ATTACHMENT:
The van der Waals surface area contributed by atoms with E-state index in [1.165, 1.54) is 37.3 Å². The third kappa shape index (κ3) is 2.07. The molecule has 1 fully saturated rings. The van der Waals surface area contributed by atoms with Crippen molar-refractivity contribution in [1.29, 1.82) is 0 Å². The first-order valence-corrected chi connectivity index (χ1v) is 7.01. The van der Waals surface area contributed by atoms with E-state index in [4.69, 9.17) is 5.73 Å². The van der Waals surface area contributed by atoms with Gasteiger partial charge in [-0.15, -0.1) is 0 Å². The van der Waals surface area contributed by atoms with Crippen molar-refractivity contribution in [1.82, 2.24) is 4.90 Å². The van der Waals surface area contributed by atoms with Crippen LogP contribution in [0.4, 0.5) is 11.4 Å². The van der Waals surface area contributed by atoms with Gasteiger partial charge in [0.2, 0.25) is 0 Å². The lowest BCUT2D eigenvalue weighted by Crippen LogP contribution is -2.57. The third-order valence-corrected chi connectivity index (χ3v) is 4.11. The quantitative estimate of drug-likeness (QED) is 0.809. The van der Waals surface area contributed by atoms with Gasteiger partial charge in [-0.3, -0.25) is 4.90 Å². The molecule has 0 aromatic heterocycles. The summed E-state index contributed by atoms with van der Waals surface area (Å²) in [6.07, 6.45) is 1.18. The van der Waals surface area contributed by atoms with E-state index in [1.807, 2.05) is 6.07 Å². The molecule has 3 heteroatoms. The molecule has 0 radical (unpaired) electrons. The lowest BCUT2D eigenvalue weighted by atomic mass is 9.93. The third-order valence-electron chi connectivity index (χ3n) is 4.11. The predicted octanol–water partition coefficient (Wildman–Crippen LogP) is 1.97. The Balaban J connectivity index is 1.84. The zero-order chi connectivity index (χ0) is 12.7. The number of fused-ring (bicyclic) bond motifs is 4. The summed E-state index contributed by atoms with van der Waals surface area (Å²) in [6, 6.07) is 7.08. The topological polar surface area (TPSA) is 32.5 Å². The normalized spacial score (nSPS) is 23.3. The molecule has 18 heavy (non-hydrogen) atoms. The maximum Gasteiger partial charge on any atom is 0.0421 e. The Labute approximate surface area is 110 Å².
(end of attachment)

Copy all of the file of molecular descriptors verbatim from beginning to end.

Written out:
The van der Waals surface area contributed by atoms with E-state index in [1.165, 1.54) is 37.3 Å². The third kappa shape index (κ3) is 2.07. The molecule has 1 fully saturated rings. The van der Waals surface area contributed by atoms with Crippen molar-refractivity contribution in [1.29, 1.82) is 0 Å². The first-order valence-corrected chi connectivity index (χ1v) is 7.01. The van der Waals surface area contributed by atoms with E-state index in [4.69, 9.17) is 5.73 Å². The van der Waals surface area contributed by atoms with Gasteiger partial charge in [-0.15, -0.1) is 0 Å². The van der Waals surface area contributed by atoms with Crippen molar-refractivity contribution in [1.82, 2.24) is 4.90 Å². The van der Waals surface area contributed by atoms with Crippen LogP contribution in [0.4, 0.5) is 11.4 Å². The van der Waals surface area contributed by atoms with Gasteiger partial charge in [0.2, 0.25) is 0 Å². The lowest BCUT2D eigenvalue weighted by Crippen LogP contribution is -2.57. The third-order valence-corrected chi connectivity index (χ3v) is 4.11. The quantitative estimate of drug-likeness (QED) is 0.809. The van der Waals surface area contributed by atoms with Gasteiger partial charge in [-0.3, -0.25) is 4.90 Å². The molecule has 0 aromatic heterocycles. The summed E-state index contributed by atoms with van der Waals surface area (Å²) in [6.07, 6.45) is 1.18. The van der Waals surface area contributed by atoms with E-state index in [1.807, 2.05) is 6.07 Å². The molecule has 3 heteroatoms. The molecule has 0 radical (unpaired) electrons. The lowest BCUT2D eigenvalue weighted by atomic mass is 9.93. The third-order valence-electron chi connectivity index (χ3n) is 4.11. The predicted octanol–water partition coefficient (Wildman–Crippen LogP) is 1.97. The Balaban J connectivity index is 1.84. The zero-order chi connectivity index (χ0) is 12.7. The number of fused-ring (bicyclic) bond motifs is 4. The summed E-state index contributed by atoms with van der Waals surface area (Å²) in [6, 6.07) is 7.08. The topological polar surface area (TPSA) is 32.5 Å². The normalized spacial score (nSPS) is 23.3. The molecule has 18 heavy (non-hydrogen) atoms. The maximum Gasteiger partial charge on any atom is 0.0421 e. The Labute approximate surface area is 110 Å².